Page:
This trend has accelerated under lockdown. A series of 42 interviews with former and current gang members across the Cape Flats during the first three months following the beginning of lockdown on 27 March 2020, found that recruitment trends changed over the period. At the start of lockdown, when restrictions on movement were severe and police presence in the streets was high, gang members reported that recruitment fell as the contexts in which they would interact with vulnerable children were restricted.
As lockdown continued and restrictions were gradually relaxed, responses reported that recruitment was rising, particularly of school-age children who were not attending school.
Targeting the most vulnerable
Interviews with members of Cape Flats communities and activists working against gang violence showed the same drivers at work in South Africa as those observed in Kenya.
School closures have left already vulnerable children even more vulnerable. As in Kenya, the absence of school leaves some children bored, in need of money and lacking a sense of belonging.
In the words of one Mr Jenkins, a resident of Mitchells Plain, Cape Town, “with all the children being home now, I worry a lot because even the good children that used to go to school are now roaming the streets here with nothing to do [and] that is when the gangs jump on them and lure them into joining”.
In these communities, school does not only offer an education: many of the schools on the Cape Flats also run feeding schemes and after-school activity programmes aimed at keeping children away from gangsterism – support structures that are impossible in lockdown. Many children would also take food home to share with their families, who now face hunger. This has brought about an increase in the number of parents and guardians grooming their children to work for gangs in return for food and money.
Roegchanda Pascoe, an anti-gang activist from Manenberg, said that “families desperate for food are told by gangs that the police or army will not interrogate children, so all the child needs to do is deliver drugs to a buyer two blocks away. We see gangsters getting away with this because there are often images of army presence in the Cape Flats with one or two children in the background. Those children are being used by the gangs”.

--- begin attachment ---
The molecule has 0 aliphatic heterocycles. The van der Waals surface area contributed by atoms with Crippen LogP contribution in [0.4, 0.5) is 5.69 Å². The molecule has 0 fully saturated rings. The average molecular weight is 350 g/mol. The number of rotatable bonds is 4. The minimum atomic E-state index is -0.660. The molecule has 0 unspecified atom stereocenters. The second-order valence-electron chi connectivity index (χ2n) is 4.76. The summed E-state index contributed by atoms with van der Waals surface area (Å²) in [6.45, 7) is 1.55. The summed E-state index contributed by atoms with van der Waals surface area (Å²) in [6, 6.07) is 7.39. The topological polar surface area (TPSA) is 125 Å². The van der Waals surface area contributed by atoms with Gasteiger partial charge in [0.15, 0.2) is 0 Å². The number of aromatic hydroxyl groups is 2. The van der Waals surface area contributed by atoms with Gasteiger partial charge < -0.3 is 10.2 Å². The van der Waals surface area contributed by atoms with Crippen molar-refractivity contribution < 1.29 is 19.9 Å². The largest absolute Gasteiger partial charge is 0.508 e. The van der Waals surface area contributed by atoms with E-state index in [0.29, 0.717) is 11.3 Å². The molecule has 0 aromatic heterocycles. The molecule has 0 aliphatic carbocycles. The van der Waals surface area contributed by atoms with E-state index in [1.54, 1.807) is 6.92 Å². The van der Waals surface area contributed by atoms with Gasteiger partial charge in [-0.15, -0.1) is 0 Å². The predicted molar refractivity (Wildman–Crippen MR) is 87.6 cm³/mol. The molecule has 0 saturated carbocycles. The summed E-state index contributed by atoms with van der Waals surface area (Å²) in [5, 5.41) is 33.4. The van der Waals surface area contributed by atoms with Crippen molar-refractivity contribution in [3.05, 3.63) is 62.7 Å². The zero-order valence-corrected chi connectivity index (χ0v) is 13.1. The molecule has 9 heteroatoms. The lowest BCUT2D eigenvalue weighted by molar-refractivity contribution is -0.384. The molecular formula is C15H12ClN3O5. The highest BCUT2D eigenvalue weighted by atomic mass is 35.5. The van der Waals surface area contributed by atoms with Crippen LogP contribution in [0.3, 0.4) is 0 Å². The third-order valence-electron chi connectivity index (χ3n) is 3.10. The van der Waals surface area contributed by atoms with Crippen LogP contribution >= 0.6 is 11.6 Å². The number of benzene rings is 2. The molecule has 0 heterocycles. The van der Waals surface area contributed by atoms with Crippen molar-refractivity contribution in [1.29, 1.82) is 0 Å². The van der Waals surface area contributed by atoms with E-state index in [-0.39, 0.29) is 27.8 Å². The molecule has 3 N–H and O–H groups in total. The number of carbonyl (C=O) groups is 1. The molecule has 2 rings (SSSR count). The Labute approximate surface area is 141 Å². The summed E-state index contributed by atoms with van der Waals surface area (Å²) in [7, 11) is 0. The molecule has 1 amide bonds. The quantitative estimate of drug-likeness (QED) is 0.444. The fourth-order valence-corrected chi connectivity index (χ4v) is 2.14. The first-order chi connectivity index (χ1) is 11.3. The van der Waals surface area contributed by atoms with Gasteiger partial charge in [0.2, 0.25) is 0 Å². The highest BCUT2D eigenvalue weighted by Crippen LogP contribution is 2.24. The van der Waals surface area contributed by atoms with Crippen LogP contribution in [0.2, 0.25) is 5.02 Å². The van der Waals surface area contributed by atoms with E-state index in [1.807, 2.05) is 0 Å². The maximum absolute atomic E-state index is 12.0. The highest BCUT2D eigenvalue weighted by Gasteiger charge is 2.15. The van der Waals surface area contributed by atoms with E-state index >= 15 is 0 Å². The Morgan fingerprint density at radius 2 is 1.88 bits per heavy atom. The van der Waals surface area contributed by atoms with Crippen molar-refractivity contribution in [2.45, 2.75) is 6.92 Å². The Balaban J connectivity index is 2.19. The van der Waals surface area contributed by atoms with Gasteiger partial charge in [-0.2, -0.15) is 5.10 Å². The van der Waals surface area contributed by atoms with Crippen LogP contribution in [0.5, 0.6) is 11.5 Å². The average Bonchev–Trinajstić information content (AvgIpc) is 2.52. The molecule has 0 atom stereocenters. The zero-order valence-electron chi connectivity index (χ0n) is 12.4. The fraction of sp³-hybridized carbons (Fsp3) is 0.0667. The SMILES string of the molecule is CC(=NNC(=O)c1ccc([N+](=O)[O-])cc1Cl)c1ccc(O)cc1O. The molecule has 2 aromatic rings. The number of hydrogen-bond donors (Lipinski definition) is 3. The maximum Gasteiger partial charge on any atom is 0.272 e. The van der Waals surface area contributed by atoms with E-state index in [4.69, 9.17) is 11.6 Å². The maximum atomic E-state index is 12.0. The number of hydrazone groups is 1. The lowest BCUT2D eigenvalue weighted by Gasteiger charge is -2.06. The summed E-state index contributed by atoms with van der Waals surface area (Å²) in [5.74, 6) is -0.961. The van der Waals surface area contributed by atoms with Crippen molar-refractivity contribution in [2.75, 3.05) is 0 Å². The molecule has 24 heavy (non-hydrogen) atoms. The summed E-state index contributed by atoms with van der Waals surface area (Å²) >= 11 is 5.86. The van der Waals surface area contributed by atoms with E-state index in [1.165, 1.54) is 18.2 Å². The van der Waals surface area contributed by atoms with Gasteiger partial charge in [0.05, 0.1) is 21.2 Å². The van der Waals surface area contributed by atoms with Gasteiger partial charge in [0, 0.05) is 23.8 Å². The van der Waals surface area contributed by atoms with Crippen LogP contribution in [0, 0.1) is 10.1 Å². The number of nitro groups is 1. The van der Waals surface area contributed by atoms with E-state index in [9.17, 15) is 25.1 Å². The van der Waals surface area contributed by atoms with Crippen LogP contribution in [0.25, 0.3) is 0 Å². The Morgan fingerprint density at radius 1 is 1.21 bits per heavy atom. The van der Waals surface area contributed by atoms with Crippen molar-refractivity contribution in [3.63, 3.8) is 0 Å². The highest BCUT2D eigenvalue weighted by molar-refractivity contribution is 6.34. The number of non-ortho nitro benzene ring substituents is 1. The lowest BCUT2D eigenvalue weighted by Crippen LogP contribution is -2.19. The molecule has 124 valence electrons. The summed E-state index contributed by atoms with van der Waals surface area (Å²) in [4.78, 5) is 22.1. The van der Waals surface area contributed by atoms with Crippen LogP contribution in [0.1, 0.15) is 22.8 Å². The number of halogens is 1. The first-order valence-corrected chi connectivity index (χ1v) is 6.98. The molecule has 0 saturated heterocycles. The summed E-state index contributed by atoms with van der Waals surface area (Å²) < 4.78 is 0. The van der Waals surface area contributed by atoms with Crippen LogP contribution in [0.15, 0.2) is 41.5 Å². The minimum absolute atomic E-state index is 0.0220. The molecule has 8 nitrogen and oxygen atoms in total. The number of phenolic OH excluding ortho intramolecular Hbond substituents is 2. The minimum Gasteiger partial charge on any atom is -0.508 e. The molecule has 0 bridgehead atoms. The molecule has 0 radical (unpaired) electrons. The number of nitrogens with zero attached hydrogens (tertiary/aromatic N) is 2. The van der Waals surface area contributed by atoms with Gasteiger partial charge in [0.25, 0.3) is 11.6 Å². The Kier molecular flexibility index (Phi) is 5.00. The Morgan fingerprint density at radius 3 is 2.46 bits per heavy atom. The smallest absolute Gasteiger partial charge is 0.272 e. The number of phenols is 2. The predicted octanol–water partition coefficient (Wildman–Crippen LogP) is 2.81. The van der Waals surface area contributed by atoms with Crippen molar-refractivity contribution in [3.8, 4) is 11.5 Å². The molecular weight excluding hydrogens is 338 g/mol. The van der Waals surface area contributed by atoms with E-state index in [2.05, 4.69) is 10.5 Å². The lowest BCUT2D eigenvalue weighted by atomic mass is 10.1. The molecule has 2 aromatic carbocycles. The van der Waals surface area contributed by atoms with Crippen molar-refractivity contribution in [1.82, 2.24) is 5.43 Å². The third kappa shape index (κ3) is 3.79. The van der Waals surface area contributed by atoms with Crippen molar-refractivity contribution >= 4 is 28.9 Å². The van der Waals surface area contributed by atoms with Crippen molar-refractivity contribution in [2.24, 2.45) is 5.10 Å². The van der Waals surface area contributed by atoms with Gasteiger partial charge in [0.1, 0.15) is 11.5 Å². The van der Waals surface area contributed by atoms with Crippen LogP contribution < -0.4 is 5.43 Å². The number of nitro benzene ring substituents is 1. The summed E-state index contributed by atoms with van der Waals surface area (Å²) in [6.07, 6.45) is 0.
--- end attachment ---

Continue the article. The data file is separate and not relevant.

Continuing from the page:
Our ongoing research into the impact of the lockdown on gangs in Cape Town has found that they have become more economically and socially powerful. Employers’ businesses have closed down, communities have become more desperate and families have lost income. But, at the same time, illicit economies have continued, placing gangs in a better position. Civil society groups in Colombia have similarly warned that recruitment of children by armed and criminal groups there has accelerated under lockdown, for similar reasons.
Reggie Jacobs, a pastor and community leader in Mitchells Plain, described how the increased power of gangs in lockdown is drawing in ever-younger recruits:
“When people were complaining that there’s no jobs [because of the lockdown], it was the gangs who still had their same identity… The gangs also had money, drugs, alcohol, guns and power. … They will know exactly how attractive they are to the youth, because they manipulate that power that they have like a spider luring an insect into its web. … Now the children are also not going to school and they are therefore ripe pickings for the gang’s boss.”
Although these main drivers have been accentuated during lockdown, when children are able to return to school in these settings, the hardship and hunger drawing young children to gangs will remain. DM
This article appears in the Global Initiative Against Transnational Organised Crime’s monthly East and Southern Africa Risk Bulletin. The Global Initiative is a network of more than 500 experts on organised crime drawn from law enforcement, academia, conservation, technology, media, the private sector and development agencies. It publishes research and analysis on emerging criminal threats and works to develop innovative strategies to counter organised crime globally.